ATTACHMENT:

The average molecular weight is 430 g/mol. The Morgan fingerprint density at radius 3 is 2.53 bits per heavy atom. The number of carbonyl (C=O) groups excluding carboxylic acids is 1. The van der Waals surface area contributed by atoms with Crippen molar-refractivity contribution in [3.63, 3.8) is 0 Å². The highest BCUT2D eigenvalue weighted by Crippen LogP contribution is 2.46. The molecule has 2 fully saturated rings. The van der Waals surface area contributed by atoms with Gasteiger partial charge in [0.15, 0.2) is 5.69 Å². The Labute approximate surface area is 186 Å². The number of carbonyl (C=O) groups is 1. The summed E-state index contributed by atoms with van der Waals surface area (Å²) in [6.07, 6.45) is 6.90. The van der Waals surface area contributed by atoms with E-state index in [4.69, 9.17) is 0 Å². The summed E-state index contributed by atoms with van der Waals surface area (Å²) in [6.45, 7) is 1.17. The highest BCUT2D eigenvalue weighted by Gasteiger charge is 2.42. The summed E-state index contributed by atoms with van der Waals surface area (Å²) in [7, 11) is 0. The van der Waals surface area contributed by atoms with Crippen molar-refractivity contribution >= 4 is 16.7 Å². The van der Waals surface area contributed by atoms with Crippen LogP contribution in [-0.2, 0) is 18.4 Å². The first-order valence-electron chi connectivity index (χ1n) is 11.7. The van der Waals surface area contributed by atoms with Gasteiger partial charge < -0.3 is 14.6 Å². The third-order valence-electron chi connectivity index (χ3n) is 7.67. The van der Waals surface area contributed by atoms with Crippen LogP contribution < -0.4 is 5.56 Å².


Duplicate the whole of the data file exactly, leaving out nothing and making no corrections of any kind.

The average molecular weight is 430 g/mol. The Morgan fingerprint density at radius 3 is 2.53 bits per heavy atom. The number of carbonyl (C=O) groups excluding carboxylic acids is 1. The van der Waals surface area contributed by atoms with Crippen molar-refractivity contribution in [3.63, 3.8) is 0 Å². The highest BCUT2D eigenvalue weighted by Crippen LogP contribution is 2.46. The molecule has 2 fully saturated rings. The van der Waals surface area contributed by atoms with Gasteiger partial charge in [0.15, 0.2) is 5.69 Å². The Labute approximate surface area is 186 Å². The number of carbonyl (C=O) groups is 1. The summed E-state index contributed by atoms with van der Waals surface area (Å²) in [6.07, 6.45) is 6.90. The van der Waals surface area contributed by atoms with E-state index in [4.69, 9.17) is 0 Å². The summed E-state index contributed by atoms with van der Waals surface area (Å²) in [6.45, 7) is 1.17. The highest BCUT2D eigenvalue weighted by Gasteiger charge is 2.42. The summed E-state index contributed by atoms with van der Waals surface area (Å²) in [7, 11) is 0. The van der Waals surface area contributed by atoms with Crippen molar-refractivity contribution >= 4 is 16.7 Å². The van der Waals surface area contributed by atoms with Crippen LogP contribution in [-0.2, 0) is 18.4 Å². The first-order valence-electron chi connectivity index (χ1n) is 11.7. The van der Waals surface area contributed by atoms with Gasteiger partial charge < -0.3 is 14.6 Å². The third-order valence-electron chi connectivity index (χ3n) is 7.67. The van der Waals surface area contributed by atoms with Crippen LogP contribution < -0.4 is 5.56 Å².